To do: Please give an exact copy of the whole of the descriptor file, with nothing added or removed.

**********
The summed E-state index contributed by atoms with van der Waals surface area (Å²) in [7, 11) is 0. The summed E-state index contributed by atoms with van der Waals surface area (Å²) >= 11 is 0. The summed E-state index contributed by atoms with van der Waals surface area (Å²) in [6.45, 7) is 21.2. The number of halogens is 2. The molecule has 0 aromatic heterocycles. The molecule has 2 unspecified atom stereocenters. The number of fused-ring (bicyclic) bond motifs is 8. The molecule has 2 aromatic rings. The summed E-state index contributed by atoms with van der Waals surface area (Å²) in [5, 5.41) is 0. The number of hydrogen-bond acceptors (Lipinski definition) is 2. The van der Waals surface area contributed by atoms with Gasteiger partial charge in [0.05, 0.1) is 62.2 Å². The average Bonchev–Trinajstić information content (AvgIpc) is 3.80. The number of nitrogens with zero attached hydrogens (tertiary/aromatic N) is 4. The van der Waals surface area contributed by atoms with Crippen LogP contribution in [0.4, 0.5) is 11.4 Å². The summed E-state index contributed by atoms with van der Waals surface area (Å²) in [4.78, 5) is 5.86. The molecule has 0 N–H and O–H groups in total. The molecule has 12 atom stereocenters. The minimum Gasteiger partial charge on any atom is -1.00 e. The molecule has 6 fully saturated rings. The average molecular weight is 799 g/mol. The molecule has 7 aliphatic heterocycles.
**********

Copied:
The summed E-state index contributed by atoms with van der Waals surface area (Å²) in [7, 11) is 0. The summed E-state index contributed by atoms with van der Waals surface area (Å²) >= 11 is 0. The summed E-state index contributed by atoms with van der Waals surface area (Å²) in [6.45, 7) is 21.2. The number of halogens is 2. The molecule has 0 aromatic heterocycles. The molecule has 2 unspecified atom stereocenters. The number of fused-ring (bicyclic) bond motifs is 8. The molecule has 2 aromatic rings. The summed E-state index contributed by atoms with van der Waals surface area (Å²) in [5, 5.41) is 0. The number of hydrogen-bond acceptors (Lipinski definition) is 2. The van der Waals surface area contributed by atoms with Gasteiger partial charge in [0.05, 0.1) is 62.2 Å². The average Bonchev–Trinajstić information content (AvgIpc) is 3.80. The number of nitrogens with zero attached hydrogens (tertiary/aromatic N) is 4. The van der Waals surface area contributed by atoms with Crippen LogP contribution in [0.4, 0.5) is 11.4 Å². The summed E-state index contributed by atoms with van der Waals surface area (Å²) in [4.78, 5) is 5.86. The molecule has 0 N–H and O–H groups in total. The molecule has 12 atom stereocenters. The minimum Gasteiger partial charge on any atom is -1.00 e. The molecule has 6 fully saturated rings. The average molecular weight is 799 g/mol. The molecule has 7 aliphatic heterocycles.